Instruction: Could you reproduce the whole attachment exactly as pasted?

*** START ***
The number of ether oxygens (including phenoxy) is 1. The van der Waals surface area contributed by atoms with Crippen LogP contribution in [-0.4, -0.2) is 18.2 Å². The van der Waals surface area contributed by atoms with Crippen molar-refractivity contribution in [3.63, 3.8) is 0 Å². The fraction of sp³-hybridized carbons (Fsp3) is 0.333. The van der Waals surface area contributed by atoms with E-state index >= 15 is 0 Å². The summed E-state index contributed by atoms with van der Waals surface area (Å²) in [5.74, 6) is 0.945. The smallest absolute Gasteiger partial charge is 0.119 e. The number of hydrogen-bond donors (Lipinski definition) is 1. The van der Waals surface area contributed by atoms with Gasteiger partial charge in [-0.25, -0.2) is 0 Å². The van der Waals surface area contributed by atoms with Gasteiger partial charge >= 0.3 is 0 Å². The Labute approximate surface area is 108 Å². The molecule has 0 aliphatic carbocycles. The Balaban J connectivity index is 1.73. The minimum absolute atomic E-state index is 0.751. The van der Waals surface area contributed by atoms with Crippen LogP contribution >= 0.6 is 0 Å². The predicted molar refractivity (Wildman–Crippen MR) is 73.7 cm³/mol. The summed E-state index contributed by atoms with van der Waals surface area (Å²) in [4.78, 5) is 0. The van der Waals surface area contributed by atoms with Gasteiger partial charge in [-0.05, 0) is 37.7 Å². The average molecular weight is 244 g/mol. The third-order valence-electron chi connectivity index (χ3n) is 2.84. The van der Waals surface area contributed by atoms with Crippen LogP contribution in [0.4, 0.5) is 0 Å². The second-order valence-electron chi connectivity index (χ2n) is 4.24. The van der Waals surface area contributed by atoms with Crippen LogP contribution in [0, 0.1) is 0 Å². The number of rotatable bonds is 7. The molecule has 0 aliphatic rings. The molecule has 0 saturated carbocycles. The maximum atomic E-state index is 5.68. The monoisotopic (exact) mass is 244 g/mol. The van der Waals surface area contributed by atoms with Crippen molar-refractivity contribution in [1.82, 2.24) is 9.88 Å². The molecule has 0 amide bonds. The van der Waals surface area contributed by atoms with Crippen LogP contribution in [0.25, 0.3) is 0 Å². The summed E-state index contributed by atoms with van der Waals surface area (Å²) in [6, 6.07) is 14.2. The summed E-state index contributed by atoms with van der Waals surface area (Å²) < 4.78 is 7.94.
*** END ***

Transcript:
The number of ether oxygens (including phenoxy) is 1. The van der Waals surface area contributed by atoms with Crippen LogP contribution in [-0.4, -0.2) is 18.2 Å². The van der Waals surface area contributed by atoms with Crippen molar-refractivity contribution in [3.63, 3.8) is 0 Å². The fraction of sp³-hybridized carbons (Fsp3) is 0.333. The van der Waals surface area contributed by atoms with E-state index >= 15 is 0 Å². The summed E-state index contributed by atoms with van der Waals surface area (Å²) in [5.74, 6) is 0.945. The smallest absolute Gasteiger partial charge is 0.119 e. The number of hydrogen-bond donors (Lipinski definition) is 1. The van der Waals surface area contributed by atoms with Gasteiger partial charge in [-0.25, -0.2) is 0 Å². The van der Waals surface area contributed by atoms with Gasteiger partial charge >= 0.3 is 0 Å². The Labute approximate surface area is 108 Å². The molecule has 0 aliphatic carbocycles. The Balaban J connectivity index is 1.73. The minimum absolute atomic E-state index is 0.751. The van der Waals surface area contributed by atoms with Crippen LogP contribution >= 0.6 is 0 Å². The predicted molar refractivity (Wildman–Crippen MR) is 73.7 cm³/mol. The summed E-state index contributed by atoms with van der Waals surface area (Å²) in [4.78, 5) is 0. The van der Waals surface area contributed by atoms with Gasteiger partial charge in [-0.05, 0) is 37.7 Å². The average molecular weight is 244 g/mol. The third-order valence-electron chi connectivity index (χ3n) is 2.84. The van der Waals surface area contributed by atoms with Crippen LogP contribution in [0.4, 0.5) is 0 Å². The second-order valence-electron chi connectivity index (χ2n) is 4.24. The van der Waals surface area contributed by atoms with Crippen LogP contribution in [0, 0.1) is 0 Å². The number of rotatable bonds is 7. The molecule has 0 aliphatic rings. The molecule has 0 saturated carbocycles. The maximum atomic E-state index is 5.68. The monoisotopic (exact) mass is 244 g/mol. The van der Waals surface area contributed by atoms with Crippen molar-refractivity contribution in [1.82, 2.24) is 9.88 Å². The molecule has 0 amide bonds. The van der Waals surface area contributed by atoms with Crippen LogP contribution in [0.25, 0.3) is 0 Å². The summed E-state index contributed by atoms with van der Waals surface area (Å²) in [6, 6.07) is 14.2. The summed E-state index contributed by atoms with van der Waals surface area (Å²) < 4.78 is 7.94.